Don’t walk in with sneakers unless you’re looking for a limp. The ankle is a sensitive spot to get stung. Get a good pair of leather boots that reach above the Achille’s tendon. 

Masks and goggles are just as important as the rest because they cover the most vulnerable area – the face. Aside from the pain, no one wants to get shot in the eye or end up with a cracked front tooth. And a scar on the face is noticeable above all other wounds. 

Purchase a nice pair of tactical gloves that will have your wrist and fingers well covered. You’ll want something that protects but still gives a tight grip on your rifle. And avoid as best getting hit in the knuckles – those won’t be nice.

What’s the big deal about all the clothing? The better suited you are, the less likely you will be to feel intense pain from a blow from even some of the highest FPS airsoft guns. It will definitely be in your best interest.

Does Airsoft or Paintball Hurt More?

If you’re not into physics, you’re going to need to be for this one. 

Airsoft pellets are usually much smaller than those used for Paintball. In other words, airsoft BBs weigh a lot less. Not only that, but lighter balls will also travel at much faster speeds because of the reduced friction and air resistance acting on them. 

That means to say that when a paintball hits a player, its direct force isn’t the only thing coming his way. Couple that with the two other factors just mentioned at even the lowest FPS and you’ll be surprised to feel the difference in impact. It will carry at least twice as much energy with it in the air. Yea, you’ve got it right – paintball hurts more than airsoft for sure. 

So what does that say about the risk of injury? Since a hit from paintball hurts more, you can expect to get larger and deeper welts and bruises from a game than with airsoft. It’s often easy to tell the difference between the scars because of the level of coverage either may have.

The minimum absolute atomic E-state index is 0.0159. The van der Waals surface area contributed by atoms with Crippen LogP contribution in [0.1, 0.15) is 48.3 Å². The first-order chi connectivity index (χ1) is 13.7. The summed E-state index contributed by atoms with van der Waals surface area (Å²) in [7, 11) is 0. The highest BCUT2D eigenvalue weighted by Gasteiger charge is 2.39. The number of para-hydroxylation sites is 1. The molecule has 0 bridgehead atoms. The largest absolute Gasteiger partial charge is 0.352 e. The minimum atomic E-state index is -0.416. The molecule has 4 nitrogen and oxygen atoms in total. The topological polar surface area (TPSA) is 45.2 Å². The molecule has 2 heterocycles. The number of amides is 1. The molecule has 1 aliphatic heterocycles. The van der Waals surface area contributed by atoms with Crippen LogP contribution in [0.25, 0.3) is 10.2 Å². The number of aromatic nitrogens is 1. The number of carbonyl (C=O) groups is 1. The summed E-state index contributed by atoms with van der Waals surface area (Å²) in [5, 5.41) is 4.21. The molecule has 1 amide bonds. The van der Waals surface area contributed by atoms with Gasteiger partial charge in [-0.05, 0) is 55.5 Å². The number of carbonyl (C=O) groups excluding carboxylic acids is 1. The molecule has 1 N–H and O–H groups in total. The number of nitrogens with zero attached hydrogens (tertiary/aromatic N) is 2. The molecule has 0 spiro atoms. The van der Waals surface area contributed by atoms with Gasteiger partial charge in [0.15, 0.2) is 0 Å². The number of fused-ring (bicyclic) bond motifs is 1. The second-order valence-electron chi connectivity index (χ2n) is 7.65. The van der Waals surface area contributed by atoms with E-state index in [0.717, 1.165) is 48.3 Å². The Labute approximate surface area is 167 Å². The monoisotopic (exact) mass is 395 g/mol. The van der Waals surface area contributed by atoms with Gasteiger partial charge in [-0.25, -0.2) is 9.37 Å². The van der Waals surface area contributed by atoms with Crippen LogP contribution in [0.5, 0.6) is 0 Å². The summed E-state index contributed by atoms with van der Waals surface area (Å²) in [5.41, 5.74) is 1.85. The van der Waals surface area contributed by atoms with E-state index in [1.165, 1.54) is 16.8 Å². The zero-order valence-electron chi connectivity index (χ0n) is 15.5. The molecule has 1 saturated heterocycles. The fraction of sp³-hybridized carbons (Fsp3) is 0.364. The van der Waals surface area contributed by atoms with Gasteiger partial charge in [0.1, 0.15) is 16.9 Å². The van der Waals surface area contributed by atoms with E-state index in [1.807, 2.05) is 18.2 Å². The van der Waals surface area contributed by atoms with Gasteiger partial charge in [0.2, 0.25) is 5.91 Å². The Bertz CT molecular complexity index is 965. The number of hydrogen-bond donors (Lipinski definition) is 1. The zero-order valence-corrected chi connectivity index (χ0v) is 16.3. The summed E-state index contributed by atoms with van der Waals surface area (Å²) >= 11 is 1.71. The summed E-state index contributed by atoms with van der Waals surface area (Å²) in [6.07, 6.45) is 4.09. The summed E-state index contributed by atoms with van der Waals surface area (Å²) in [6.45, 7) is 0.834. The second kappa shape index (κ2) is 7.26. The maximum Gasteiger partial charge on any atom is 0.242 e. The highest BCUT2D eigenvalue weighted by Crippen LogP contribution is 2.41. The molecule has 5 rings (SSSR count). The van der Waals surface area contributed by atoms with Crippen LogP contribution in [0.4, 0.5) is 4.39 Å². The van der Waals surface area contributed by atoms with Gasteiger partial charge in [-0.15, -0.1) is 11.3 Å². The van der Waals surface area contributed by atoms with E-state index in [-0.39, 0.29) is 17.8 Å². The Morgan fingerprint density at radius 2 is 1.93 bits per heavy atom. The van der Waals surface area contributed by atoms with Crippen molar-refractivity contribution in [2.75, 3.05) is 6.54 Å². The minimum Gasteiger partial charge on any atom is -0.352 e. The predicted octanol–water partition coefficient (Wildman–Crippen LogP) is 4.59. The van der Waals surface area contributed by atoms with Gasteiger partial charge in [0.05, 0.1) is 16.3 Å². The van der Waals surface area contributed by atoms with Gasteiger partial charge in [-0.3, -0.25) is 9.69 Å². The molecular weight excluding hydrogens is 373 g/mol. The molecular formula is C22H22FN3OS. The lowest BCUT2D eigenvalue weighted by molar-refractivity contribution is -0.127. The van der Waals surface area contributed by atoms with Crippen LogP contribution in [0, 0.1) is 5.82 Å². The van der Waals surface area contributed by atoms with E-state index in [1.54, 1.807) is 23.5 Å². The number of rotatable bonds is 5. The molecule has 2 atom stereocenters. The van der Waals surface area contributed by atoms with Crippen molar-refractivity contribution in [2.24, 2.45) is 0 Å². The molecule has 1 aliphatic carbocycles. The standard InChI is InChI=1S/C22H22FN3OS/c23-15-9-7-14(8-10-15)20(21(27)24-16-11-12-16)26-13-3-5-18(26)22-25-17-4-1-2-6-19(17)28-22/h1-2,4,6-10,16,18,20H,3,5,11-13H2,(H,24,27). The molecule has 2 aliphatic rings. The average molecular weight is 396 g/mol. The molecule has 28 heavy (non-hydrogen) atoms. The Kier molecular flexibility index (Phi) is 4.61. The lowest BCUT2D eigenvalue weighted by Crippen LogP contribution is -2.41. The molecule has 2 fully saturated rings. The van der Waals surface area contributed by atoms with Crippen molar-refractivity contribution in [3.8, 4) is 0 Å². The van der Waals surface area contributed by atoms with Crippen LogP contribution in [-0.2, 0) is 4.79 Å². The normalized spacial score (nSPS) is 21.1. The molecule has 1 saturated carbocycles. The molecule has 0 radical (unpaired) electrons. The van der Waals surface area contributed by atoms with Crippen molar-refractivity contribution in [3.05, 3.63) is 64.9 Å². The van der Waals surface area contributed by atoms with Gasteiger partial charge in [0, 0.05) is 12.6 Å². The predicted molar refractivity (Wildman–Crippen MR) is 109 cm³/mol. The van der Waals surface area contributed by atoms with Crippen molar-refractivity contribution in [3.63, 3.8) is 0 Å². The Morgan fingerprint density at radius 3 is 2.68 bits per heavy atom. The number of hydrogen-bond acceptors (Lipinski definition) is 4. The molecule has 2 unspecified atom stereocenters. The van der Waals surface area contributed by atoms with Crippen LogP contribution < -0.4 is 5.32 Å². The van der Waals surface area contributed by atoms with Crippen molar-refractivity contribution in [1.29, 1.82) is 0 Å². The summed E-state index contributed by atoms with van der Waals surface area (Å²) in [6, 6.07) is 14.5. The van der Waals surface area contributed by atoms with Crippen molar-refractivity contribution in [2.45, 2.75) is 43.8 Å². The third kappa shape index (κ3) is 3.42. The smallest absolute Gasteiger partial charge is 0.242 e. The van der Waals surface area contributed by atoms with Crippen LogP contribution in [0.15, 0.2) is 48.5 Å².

Second, airsoft players have more rules when it comes to distancing. Because of the possibility of tearing and piercing, sessions are usually kept to a minimal distance of about 15 feet. With paintball, you’re able to close in a bit more on your target to get a good hit with the paint.

The other thing is that although airsoft gear is highly recommended, facial protection isn’t that much enforced. With paintball, players tend to keep that area of their body covered – the game can get messy.

So while you might get harder blows from paintball, airsoft comes with the possibility of more extensive injuries to the neck and upwards. It’s not common to find a paintball enthusiast walking away with a broken tooth. A swollen ankle is more probable. 

Can You Get Killed by an Airsoft Gun?

Airsoft hurts, but it won’t kill you no matter how realistic looking the gun is. What it can do, however, is cause some serious damage. In certain cases, it could be permanent. But honestly, those only happen when players fail to abide by the rules of safety.

You could actually lose an eye from airsoft if you go in without goggles or a visor. And even if you’re lucky to keep it, you could walk away blinded. 

If you get hit outside of the safe range, and with a high enough FPS rifle, chances are you’ll end up with a deep wound or shattered bone. And depending on where you get hit, that could be an even bigger problem. That’s why it’s always stressed to have the torso and feet well secured. 

And of course, all these injuries come with a side of pain – the thing most people try to avoid. So while you won’t get murdered during airsoft, you could just as well end up in the ER for some stitches.

Will Airsoft Break Skin?

The short answer: Yes, airsoft can definitely break the skin. But not all guns can shoot for that kind of damage. Remember, the higher the FPS, the greater the likelihood of penetration. 

If you do get cut or bruised, don’t be shocked if you see a little blood. It’s uncommon for the bleeding to be extensive or last longer than a few minutes. Airsoft hits don’t normally reach main blood vessels. With a little pressure, it should be over in no time.

To avoid all the conflict, try not to:

  • Target players within less than 15 feet
  • Make blind hits
  • Use airsoft rifles with greater than 300 FPS
  • Walk in with exposed skin, especially for the face and throat
  • Use cheap, untested protective gear
  • Play within fields with lenient safety guidelines
  • Use the airsoft gun outside of the game or safe zone; you might be the one to get hurt

Play It Out

Airsoft can be one of the most exciting experiences you’ll ever have but be careful not to get lost in the thrill of the game. The biggest mistake possible is to head out uncovered. Innocent games can easily result in nasty blows, even if by an accident. 

The best way to get the most out of a good airsoft session is to walk prepared. Know your rifle, know your peers.

Wear your gear, play by the book, and just have a good time. Besides, a little bruise won’t kill you. Take the wounds as a mark of initiation; a sign of courage. Any veteran will tell you it’s part of the sport.